Recipe by Jo-Lynn
"This is a YUMMY whipped cream frosting that is very stable and does not melt at room temperature unlike many standard whipped cream frostings. It also makes a GREAT dip for fresh fruit -- not too sweet, just right! This recipe is GREAT for a stand mixer but will work with any good mixer."
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1 (8 ounce) package
reduced-fat cream cheese, softened
I have been searching for a light whipped frosting that will hold up without refrigeration. THIS IS IT!! Delicious, light, and sturdy. I decorated a cake and left it at room temp overnight just to see, and it was still perfect the next morning. Also tried a chocolate variation by adding a little cocoa with the sugar. That too, turned out beautifully. Thanks!
Not sturdy. And, as others have commented, because you wait and expect it will GET sturdy, you keep on whipping... and then it collapses. The taste isn't even all that great either - not sweet enough and too much tang from the cream cheese, so I added another 1/4 cup of sugar. While this was a definite improvement in the taste, it of course did nothing to help make this frosting live up to its name. I had intended to pipe this to decorate my cake, but that wasn't EVEN about to happen with this frosting.
I was asked to make a wedding cake for a friend on which the frosting was not too sweet. She absolutely loved the flavour. As for sturdiness, I added a package of gelatine powder just before decorating as the cake would be sitting in the fridge overnight, and out on a table for a few hours. Definately a good alternative to supersweet buttercream.
I just served this frosting on my baby boy's first birthday cake. It was a BIG hit, and in my book is perfect--thicker than whip cream frosting and lighter than buttercreme. A great fresh flavor and not too sweet. I used full-fat cream cheese because the store i went to didn't have reduced fat. This will become my standard frosting.
This is my second update: PLEASE NOTE: I submitted this recipe and want to make sure that people understand what it is and what it isn't. This is frosting -- it's NOT meant to be piped like buttercream icing. If you can get it to the consistency that will pipe -- great -- but my own experience is that it will probably "break" if beaten that much. Secondly, my comment about "leaving it out" doesn't mean to leave it out overnight or for a long period of time -- dairy shouldn't be left out long term, as many reviewers have noted. The comment was meant to compare this frosting to standard whipped cream frosting which starts to "fade" very quickly and can be problematic. If you're set on trying to use this as decoration instead of just the frosting I meant it as, you may want to try adding some Confectioners (XXX or 10X) sugar. That should help to stiffen it . Also, using chilled beaters and bowls is always a good idea when working with dairy. Hope you enjoy! Happy baking!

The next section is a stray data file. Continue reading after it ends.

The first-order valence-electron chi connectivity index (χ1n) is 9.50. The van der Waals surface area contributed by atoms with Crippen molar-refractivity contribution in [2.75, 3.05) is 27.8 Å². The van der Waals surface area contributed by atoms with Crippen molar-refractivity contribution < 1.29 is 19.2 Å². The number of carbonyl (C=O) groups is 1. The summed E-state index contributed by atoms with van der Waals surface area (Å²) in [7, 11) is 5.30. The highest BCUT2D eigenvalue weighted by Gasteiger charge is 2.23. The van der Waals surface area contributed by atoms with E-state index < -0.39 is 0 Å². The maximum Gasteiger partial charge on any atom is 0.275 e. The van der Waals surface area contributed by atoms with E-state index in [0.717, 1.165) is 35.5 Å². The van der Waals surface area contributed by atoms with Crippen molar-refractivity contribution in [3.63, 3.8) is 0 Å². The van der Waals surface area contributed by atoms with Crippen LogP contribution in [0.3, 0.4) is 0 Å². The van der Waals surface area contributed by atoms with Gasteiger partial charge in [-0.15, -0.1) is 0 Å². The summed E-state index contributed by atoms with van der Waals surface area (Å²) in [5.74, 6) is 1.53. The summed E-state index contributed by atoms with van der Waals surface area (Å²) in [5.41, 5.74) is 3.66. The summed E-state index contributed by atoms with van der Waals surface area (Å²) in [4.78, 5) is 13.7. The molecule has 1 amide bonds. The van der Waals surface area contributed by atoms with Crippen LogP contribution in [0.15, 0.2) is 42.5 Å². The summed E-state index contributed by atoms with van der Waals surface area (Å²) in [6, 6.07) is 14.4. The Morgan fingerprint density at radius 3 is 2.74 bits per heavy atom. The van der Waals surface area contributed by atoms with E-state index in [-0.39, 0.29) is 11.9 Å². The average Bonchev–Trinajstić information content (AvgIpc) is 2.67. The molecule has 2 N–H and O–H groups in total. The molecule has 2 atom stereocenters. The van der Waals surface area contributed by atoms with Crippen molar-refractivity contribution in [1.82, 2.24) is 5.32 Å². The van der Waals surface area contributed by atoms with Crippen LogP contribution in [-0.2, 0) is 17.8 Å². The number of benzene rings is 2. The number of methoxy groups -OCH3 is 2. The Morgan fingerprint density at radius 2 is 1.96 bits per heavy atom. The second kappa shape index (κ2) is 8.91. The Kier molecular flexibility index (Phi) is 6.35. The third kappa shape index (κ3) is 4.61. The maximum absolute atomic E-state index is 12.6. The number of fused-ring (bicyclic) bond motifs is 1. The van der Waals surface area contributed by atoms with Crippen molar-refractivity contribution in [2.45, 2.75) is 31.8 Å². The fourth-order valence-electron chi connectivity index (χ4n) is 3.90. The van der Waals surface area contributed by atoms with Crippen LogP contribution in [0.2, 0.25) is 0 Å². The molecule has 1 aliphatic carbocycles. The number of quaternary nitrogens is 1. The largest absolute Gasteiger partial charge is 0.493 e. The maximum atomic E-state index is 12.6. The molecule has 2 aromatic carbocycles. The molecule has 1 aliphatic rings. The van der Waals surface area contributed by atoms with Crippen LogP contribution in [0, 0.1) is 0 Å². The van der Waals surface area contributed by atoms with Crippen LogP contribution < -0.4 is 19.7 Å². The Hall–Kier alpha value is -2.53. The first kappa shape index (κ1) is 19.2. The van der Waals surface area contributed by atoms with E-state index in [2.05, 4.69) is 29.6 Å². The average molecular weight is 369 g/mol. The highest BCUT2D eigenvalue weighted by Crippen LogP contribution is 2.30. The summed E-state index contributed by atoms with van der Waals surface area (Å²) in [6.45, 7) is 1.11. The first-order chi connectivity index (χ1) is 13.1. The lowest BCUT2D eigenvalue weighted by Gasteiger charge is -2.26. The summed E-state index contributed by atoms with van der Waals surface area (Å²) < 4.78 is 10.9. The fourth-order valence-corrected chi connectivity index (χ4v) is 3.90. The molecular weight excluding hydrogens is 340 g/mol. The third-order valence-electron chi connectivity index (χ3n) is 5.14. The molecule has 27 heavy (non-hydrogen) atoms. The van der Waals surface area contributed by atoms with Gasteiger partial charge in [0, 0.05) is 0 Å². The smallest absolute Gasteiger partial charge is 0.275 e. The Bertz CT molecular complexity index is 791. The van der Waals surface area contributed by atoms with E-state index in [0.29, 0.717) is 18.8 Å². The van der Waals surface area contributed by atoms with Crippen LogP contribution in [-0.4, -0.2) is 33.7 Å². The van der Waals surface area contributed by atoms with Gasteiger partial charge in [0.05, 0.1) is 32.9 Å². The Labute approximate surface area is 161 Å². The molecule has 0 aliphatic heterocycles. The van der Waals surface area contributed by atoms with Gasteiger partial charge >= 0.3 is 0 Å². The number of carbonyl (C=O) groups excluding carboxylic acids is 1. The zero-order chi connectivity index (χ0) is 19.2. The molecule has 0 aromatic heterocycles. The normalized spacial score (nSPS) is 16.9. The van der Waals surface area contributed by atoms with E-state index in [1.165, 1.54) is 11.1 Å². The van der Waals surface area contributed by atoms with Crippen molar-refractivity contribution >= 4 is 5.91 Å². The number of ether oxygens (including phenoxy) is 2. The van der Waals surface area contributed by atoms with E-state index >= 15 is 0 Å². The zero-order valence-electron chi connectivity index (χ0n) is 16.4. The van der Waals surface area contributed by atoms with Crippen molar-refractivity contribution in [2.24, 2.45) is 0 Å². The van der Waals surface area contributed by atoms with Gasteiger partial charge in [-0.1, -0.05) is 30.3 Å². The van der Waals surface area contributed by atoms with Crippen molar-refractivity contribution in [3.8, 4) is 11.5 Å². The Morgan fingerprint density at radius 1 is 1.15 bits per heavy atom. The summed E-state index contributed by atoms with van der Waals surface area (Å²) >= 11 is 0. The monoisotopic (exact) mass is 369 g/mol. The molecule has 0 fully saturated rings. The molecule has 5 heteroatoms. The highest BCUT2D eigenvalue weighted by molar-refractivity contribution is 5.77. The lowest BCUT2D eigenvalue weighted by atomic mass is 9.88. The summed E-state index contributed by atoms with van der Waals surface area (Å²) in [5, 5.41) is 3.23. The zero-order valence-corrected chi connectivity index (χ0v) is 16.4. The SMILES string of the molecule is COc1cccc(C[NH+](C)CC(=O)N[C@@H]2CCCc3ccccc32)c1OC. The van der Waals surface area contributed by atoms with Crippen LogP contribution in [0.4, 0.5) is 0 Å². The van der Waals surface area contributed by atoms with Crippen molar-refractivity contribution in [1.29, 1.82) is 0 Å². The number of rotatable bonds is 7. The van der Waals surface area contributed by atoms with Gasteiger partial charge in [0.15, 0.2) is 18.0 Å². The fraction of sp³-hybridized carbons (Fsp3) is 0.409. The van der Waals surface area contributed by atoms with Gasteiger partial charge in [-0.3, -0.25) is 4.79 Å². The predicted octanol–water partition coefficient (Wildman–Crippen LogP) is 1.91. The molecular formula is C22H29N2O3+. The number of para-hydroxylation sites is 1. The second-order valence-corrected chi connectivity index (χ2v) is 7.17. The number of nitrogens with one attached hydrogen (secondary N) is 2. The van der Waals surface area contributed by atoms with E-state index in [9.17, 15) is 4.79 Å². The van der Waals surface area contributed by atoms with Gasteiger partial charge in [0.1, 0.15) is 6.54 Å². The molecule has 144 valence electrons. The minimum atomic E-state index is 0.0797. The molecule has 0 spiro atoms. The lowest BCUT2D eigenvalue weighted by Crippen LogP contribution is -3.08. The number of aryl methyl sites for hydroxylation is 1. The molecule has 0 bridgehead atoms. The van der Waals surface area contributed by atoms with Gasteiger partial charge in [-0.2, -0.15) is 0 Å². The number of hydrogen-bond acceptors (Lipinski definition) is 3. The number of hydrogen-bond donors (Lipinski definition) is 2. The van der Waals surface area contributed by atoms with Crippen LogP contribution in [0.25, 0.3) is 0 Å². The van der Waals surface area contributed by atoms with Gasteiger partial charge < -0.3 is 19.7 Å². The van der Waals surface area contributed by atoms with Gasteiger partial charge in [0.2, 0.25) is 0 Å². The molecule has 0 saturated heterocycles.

This turned out great! It whipped up nice and fast, was fluffy and held up nicely. The only change I made was that instead of almond extract I used lemon extract. You could use any flavor you'd want with great results, Im sure. I will definitely be using this recipe again! :)
I made this recipe for my daughter's Strawberry Birthday cake. My husband loves buttercream frosting (super sweet) while I prefer a light whipped cream frosting (not too sweet). By adding more sugar and using more vanilla instead of the almond extract (we don't care for that flavor) it was the perfect! Without the extra sugar and vanilla (minus the almond extract) it tasted too much like cream cheese, so I just kept adding sugar and vanilla until I got the flavor I was looking for.
**Please read this review if you had trouble with this recipe or are new at baking!
This recipe is good but has flaws with the method. Heavy cream (or heavy whipping cream) CAN'T be beaten into the peak stage with any presence of fat or grease in the bowl or on the beaters- it won't whip. This is why many recipes will specifically say "start with clean bowl and beaters". So pouring the heavy cream into a big bowl of fat (cream cheese) will most likely end up with a broken mess.
The cream needs to be beat to stiff peaks FIRST & separately. I also would suggest adding 1 tsp of cream of tartar to the cream to help stabilize it. Place cream, cream of tartar in CLEAN bowl (I always use stainless steel one when whipping cream) and clean beaters into the fridge to chill. After it's chilled whip it to stiff peaks then place back in fridge while you do the other part.
Beat the cream cheese, extract, sugar (I used powdered sugar to again help with keeping it stiff) and I added orange zest, so its combined. Then I added about 1/3 of the whipped cream to the cream cheese and gently folded it together, then I added the remaining whipped cream. Folding a smaller amount first lets things mix better and requires less folding/mixing in the end.
The taste was great! Still the great tang from the cream cheese (although subdued a tad) but not overly sweet as cream cheese frosting can be. It piped well for me using this method!
* Percent Daily Values are based on a 2,000 calorie diet.
Sturdy Whipped Cream Frosting
Serving Size: 1/12 of a recipe
Servings Per Recipe: 12
Amount Per Serving
Calories from Fat: 171
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